A C-N. REVIEW-No. Il. That the exigency amongst the friends of reformation, calling for some more wise and comprehensive church organization is real and not imaginary, is well attested in these emphatic words of our author:“As we advance in this discussion many voices from all corners of the land call for a thorough investigation of the subject, and importune a reconsideration of the state of ihings amongst us.

* * * All feel the want of a more systematic union, co-operation, and effort in the great cause.

But we must confess a painful sense of disappointment, when we look for the distinctness, the grasp, the energy, and comprehensiveness to which the solemn magnitude of the subject should, as it seems to us, have elevated the writer. When he speaks of existing evils there is no want of definiteness, or burning sarcasm; when he portrays the need of a better state of things, the tones he utters are those of truth and power; but when he seriously addresses himself to the main subject to which his heading refers and which in fact the exigency requires-what remedy can be applied-what is the Christian organization? it seems to us as if the writer faltered, either because his own ideas were not perfectly well defined; or, as if he had some misgivings whither his great principles, if carried out, might conduct him; or, as if cautiously feeling the pulse of his readers to ascertain how far they were prepared to follow him in his discussion.

In one place, indeed, he distinctly and boldly avows the conviction that the great principles of the Inductive Philosophy are as truly applicable to this question as to any other, either in nature, in ethics, or in theology. And yet it has seemed to us, as if the method of his present inquiry, in most cases, is any thing rather than inductive. He starts with general positions instead of arriving at them by a rigid induction. He takes for granted the sources of evidence, or the field upon which are to be gathered the facts for his induction, and he deals far too much in opinions and affirmations to suit the taste of a stern friend of rigid induction.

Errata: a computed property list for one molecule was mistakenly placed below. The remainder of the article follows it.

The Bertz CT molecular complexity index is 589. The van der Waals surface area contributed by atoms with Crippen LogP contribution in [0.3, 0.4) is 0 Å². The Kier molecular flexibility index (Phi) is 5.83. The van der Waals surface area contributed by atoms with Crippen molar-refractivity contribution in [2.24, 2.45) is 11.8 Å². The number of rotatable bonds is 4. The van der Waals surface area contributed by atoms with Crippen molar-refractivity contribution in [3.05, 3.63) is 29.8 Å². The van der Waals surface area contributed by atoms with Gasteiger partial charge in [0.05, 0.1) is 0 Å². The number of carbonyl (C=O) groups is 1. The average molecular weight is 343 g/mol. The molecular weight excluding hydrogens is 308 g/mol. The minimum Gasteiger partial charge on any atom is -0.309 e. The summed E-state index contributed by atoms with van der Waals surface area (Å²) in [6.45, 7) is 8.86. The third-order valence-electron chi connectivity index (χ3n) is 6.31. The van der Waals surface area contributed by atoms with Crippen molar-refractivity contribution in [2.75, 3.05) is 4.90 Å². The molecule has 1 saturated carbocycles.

In theology, strictly so called, in the great doctrines of the New Covenant, ihe writer is often very happy in the application of the inductive principle. We conceive iha', in his polemics, particularly where he differs from the fatalism, antinomianism, and immediatism of his chief opponents, the majesty of his strength, and the secret of his surcess depend mainly upon the right use of the inductive method applied to the words and facis of holy writ.